State EV policy activity has skyrocketed over the last five years with more than twice as many EV policies enacted in 2020 compared to 2015. The effects of these policies on the EV market range from stimulating adoption, like vehicle rebates, to punitive, like some annual EV registration fees. Passenger EV sales in the United States were down three percent in 2020 compared to 2019, largely as a result of pandemic challenges including reduced new vehicle demand and production challenges. Despite this dip in 2020, the doubling of annual policies related to EVs coincides with a 2.7 times increase in EV sales compared to 2015.

The EV Hub is providing a closer look at how policy influences EV adoption and EV charging deployment in the new State Policy Dashboard. This revamped tool takes all of the best parts of the EV Hub’s public policy dashboards and combines them to provide unique insights. For example, the “Policy Analysis” page allows you to view EV and charging deployment per capita for states that have and have not enacted certain policies to explore how a policy may have affected the market. As seen in Figure 1 below, states that have adopted EV rebates or tax credits tend to have higher per capita EV and EV charging deployment.

FIGURE 1: PER CAPITA EV AND EV CHARGING DEPLOYMENT IN STATES WITH AND WITHOUT AN BATTERY ELECTRIC VEHICLE INCENTIVES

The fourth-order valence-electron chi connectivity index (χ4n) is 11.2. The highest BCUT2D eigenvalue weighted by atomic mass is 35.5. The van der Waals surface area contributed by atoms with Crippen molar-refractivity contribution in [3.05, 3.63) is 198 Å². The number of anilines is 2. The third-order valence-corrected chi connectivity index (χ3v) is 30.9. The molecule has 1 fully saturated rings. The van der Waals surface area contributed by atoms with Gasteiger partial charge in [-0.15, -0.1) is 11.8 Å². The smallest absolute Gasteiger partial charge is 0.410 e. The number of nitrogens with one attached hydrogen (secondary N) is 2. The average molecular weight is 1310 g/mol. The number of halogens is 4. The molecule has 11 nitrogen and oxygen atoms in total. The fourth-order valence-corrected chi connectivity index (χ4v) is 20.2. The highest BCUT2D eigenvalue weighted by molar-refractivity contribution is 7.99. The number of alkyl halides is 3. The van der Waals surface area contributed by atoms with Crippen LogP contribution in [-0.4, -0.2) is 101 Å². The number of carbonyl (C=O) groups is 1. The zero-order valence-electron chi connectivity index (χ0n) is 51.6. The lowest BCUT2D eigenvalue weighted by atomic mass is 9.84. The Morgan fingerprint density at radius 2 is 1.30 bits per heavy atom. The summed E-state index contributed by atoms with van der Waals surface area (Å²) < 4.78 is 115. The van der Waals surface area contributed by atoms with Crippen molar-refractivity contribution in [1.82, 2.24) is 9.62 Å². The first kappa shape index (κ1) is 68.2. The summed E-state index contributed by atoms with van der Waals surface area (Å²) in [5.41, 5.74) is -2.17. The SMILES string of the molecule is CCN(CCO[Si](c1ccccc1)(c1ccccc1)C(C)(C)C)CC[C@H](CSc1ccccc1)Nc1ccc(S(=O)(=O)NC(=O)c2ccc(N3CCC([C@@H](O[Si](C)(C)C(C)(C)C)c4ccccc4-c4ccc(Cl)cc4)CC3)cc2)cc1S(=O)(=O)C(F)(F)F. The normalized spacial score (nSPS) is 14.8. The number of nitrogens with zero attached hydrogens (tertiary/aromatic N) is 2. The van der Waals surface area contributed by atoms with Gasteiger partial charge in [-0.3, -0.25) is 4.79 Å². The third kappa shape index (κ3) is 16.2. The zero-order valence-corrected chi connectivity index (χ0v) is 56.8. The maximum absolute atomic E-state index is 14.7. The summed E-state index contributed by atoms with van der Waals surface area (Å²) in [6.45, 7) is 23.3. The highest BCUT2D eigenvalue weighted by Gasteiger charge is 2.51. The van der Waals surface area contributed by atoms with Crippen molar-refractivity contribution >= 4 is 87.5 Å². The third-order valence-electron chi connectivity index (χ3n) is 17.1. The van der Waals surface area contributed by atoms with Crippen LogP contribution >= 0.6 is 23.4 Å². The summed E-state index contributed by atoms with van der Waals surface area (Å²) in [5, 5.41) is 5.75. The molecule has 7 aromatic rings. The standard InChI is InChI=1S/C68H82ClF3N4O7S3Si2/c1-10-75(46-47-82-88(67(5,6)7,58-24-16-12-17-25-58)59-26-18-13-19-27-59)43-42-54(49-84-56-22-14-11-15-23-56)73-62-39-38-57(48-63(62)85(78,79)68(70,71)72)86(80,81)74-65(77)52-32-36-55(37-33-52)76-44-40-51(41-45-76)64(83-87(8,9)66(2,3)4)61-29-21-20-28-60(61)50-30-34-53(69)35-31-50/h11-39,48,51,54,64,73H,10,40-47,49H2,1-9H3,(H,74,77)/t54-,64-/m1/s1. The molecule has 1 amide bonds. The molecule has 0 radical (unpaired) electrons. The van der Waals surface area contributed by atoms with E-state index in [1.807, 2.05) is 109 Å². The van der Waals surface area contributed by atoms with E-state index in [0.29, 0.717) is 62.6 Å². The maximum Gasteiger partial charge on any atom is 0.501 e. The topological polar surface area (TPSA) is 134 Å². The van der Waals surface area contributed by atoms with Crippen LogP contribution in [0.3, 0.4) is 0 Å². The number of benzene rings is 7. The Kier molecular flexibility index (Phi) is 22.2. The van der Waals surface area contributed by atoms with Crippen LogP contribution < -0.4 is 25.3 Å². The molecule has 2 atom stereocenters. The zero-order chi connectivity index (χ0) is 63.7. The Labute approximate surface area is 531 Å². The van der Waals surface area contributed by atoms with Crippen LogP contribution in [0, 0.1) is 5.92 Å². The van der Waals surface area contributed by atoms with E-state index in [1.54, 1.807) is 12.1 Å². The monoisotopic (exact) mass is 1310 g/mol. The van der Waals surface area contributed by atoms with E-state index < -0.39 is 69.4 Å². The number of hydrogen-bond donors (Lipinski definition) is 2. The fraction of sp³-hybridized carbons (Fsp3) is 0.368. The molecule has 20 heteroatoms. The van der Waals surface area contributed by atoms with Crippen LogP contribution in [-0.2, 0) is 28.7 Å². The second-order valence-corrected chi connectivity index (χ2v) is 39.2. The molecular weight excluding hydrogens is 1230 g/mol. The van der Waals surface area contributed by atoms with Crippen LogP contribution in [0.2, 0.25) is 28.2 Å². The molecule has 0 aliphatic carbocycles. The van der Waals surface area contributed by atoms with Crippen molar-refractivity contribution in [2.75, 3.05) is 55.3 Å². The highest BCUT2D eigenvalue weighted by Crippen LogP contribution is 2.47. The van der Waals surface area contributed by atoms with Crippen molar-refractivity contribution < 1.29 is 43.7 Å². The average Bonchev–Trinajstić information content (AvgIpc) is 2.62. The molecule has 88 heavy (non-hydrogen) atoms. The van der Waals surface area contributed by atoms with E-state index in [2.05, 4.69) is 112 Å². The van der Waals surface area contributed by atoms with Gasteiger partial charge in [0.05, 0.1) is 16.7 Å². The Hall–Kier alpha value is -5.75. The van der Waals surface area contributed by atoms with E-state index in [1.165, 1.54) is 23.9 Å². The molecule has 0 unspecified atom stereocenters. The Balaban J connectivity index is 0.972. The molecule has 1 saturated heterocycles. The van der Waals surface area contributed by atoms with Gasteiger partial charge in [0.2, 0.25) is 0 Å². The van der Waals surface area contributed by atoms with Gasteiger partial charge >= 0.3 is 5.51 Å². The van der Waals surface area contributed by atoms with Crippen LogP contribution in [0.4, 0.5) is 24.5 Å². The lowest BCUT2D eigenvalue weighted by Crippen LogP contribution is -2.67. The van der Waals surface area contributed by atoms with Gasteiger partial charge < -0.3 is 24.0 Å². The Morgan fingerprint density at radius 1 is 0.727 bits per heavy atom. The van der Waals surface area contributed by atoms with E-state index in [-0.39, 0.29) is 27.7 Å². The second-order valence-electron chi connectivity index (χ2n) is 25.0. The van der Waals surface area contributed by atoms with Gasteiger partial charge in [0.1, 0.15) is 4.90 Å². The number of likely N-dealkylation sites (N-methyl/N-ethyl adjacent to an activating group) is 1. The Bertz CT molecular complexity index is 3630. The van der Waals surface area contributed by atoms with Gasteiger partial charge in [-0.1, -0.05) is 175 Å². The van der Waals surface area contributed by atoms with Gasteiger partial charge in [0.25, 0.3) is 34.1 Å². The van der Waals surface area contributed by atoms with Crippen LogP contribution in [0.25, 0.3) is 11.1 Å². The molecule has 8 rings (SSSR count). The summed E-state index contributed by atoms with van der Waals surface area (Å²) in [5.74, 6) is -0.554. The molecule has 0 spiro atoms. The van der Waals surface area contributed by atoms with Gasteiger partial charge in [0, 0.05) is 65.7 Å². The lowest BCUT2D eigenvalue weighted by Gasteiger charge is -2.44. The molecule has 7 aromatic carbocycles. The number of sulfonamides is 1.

Colored dots indicate states with active battery electric vehicle rebates, tax credits, or tax exemptions. The size of the dots corresponds to number of battery electric vehicle incentives in the state.

While state incentives can promote EV market growth, annual EV fees are an example of a policy that could inhibit EV adoption if the fee is set at levels far exceeding the state’s equivalent gas tax. Figure 2 demonstrates that most states with the lowest levels of per capita EV and charging deployment have implemented annual registration fees. In fact, 70 percent of states in the lower half of EV and charging deployment per capita have an EV fee compared to 44 percent in the upper half of states. These fees are unlikely to generate significant revenue for these states in the near term and have been seen as punitive in some cases.

Figure 2: Per capita EV and EV charging deployment in states with and without EV fees